Gate Control Theory
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What is Gate Control Theory?
The gate control theory of pain asserts that non-painful input closes the nerve “gates” to painful input, which prevents pain sensation from travelling to the central nervous system.
This theory describes how non-painful sensations can override and reduce painful sensations. A painful, nociceptive stimulus stimulates primary afferent fibres and travels to the brain via transmission cells. Increasing the activity of the transmission cells results in increased perceived pain. Conversely, decreasing the activity of transmission cells reduces perceived pain. In the theory, a closed “gate” describes when the input to transmission cells is blocked, therefore reducing the sensation of pain. An open “gate” describes when the input to transmission cells is permitted, therefore allowing the sensation of pain.Wikipedia
How does gate control theory explain the perception of pain?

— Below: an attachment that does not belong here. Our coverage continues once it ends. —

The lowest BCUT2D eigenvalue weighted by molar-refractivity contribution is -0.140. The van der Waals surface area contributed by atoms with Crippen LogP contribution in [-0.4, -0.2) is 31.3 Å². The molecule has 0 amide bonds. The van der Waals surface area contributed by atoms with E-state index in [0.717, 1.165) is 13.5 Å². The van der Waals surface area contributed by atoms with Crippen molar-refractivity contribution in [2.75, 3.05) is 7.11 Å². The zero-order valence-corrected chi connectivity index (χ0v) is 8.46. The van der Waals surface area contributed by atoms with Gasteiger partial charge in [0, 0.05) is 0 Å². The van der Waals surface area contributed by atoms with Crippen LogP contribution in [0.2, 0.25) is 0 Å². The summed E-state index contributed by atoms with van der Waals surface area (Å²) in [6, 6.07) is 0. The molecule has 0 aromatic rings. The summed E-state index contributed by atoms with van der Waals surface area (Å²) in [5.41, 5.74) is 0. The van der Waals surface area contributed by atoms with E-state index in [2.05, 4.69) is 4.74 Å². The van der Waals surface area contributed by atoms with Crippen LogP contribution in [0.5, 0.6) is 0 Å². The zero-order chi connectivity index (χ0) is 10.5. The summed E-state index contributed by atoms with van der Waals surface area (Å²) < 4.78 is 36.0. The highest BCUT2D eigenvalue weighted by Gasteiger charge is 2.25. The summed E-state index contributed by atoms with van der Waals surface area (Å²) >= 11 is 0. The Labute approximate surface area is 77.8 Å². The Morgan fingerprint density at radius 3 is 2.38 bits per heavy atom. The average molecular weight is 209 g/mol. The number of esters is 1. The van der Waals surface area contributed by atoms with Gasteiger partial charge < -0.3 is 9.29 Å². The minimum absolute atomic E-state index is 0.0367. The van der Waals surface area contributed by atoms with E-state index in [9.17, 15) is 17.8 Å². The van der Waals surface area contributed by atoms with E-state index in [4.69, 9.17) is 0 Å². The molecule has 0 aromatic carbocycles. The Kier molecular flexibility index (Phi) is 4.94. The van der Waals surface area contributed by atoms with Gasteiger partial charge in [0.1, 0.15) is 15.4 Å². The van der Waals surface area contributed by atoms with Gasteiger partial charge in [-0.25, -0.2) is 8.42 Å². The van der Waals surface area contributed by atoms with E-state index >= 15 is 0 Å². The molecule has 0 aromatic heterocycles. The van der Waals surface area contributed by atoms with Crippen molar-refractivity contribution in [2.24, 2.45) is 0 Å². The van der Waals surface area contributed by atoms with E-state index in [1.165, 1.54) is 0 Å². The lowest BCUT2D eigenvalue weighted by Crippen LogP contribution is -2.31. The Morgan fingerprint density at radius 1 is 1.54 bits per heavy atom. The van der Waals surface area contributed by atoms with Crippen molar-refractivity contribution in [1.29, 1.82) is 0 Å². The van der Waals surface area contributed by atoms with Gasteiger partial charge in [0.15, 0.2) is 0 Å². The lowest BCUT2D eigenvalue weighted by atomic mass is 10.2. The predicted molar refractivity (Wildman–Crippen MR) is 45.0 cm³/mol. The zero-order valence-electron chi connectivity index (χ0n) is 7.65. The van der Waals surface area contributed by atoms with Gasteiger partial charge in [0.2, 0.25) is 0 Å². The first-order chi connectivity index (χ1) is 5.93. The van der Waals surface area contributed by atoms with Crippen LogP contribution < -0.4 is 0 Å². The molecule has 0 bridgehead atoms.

During the early 1960s, Ronald Melzack and Patrick Wall discussed gate control theory to explain why our mental states impact pain perceptions. Furthermore, it suggests that the spinal cord contains a neurological “gate” that can block or allow pain signals to continue to the Brain.
Psychological researchers study factors such as thoughts, emotions, and expectations which can influence an individual’s perceptions of pain. If a person fears that pain will be severe, then the pain may be more intense than a person who would not fear the pain.
Melzack and Wall explain why a person tends to rub an injury after it happened. The increase in usual touch sensory information helps inhibit pain fiber activity, therefore reducing the perception of pain. This gate theory is also often used to explain why massage and touch can be helpful pain management strategies during childbirth. Because the touch increases substantial fiber activity, it has an inhibitory effect on pain signals. (Cherry. K 2019)
References for further reading:
- Katz, J & Rosenbloom, BN. The golden anniversary of Melzack and Wall’s gate control theory of pain: Celebrating 50 years of pain research and management. Pain Res Manag. 2015;20(6):285-286.
- Melzack R, & Wall PD. Pain mechanisms: a new theory. Science (New York, N.Y.). 1965;150(3699):971-9 PMID: 5320816